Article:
Back in June, I blogged about a Forrester Research survey that found CIOs wanted an all-encompassing suite of Web 2.0 tools from a single vendor -- preferably a known entity like IBM or Microsoft.
IDC must be getting a similar vibe from folks. IDC VP of Research Frank Gens predicted during a recent conference that big guys like IBM or Microsoft are poised to wrest control of the market away from unknown start-ups. According to internetnews.com, Gens told the attendees:
Established vendors are going from "Hey, this is interesting" to "We better start building our future around these models."Gens taps both Microsoft and IBM as likely to introduce comprehensive cloud-based computing offerings or "data centers in the sky" this year. Nicholas Carr recently posted on his Rough Type blog the rumor that Microsoft has plans to unveil an ambitious cloud computing strategy some time this month.
Interestingly, neither Gens nor Carr mention HP, which ZDNet's Larry Dignan reports is rolling out something called Adaptive Infrastructure as a Service (AIaaS), in essence a subscription-based, ready-made data center infrastructure that is available in different versions geared to varying enterprise computing needs.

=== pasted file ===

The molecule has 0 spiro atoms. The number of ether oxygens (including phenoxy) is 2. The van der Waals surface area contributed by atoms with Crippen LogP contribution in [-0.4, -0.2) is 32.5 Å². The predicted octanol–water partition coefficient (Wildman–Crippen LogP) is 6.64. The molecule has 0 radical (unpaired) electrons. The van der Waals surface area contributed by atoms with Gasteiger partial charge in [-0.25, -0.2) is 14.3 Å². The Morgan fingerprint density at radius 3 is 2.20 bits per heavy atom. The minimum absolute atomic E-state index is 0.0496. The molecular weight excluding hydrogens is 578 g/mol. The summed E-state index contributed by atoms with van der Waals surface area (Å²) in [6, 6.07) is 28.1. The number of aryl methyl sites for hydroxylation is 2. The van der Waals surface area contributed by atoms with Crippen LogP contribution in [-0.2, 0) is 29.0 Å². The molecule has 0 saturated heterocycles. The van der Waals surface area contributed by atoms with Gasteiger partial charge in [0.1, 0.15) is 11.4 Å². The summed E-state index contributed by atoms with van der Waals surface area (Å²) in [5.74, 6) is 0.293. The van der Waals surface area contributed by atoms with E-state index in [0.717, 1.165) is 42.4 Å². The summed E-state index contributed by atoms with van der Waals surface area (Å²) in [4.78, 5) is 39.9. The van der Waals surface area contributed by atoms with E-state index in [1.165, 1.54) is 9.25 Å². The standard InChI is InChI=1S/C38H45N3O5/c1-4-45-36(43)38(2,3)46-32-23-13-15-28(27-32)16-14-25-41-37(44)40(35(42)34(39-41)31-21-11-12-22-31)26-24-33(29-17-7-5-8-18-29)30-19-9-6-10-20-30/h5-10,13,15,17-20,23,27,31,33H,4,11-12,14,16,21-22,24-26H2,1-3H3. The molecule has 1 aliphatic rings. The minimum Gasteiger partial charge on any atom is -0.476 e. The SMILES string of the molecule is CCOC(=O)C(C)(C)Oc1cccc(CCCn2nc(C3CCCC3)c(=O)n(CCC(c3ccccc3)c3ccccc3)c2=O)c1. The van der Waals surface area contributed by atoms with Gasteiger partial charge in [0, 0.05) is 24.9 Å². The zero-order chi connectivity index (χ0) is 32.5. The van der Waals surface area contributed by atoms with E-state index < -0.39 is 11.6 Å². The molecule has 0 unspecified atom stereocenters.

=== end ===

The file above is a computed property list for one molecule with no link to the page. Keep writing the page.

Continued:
While IDC's Gens predicts that the advantage in this emerging market will go to the powerful incumbents, there are still plenty of smaller vendors from which to choose. CIO.com lists 11 of them culled from a Forrester Research report here. Number two on the list is Amazon, which as I blogged last month is cleverly tweaking its Web services to make them more enterprise-friendly.
Though competitive pricing is first on the CIOs' list of what they want from these suppliers, cited by 79 percent of the executives, it's closely followed by support for industry standards (73 percent), a sign that they won't tolerate vendor lock-in. Says Gens:
Business executives are a little uneasy about handcuffs being put on their business. When you start to build your infrastructure, you want the handcuffs off.Web 2.0 is fueling the need for these kinds of cloud-based infrastructures. After all, companies must store and manage the rapidly multiplying piles of data generated by blogs, wikis, social networks and other new communications channels.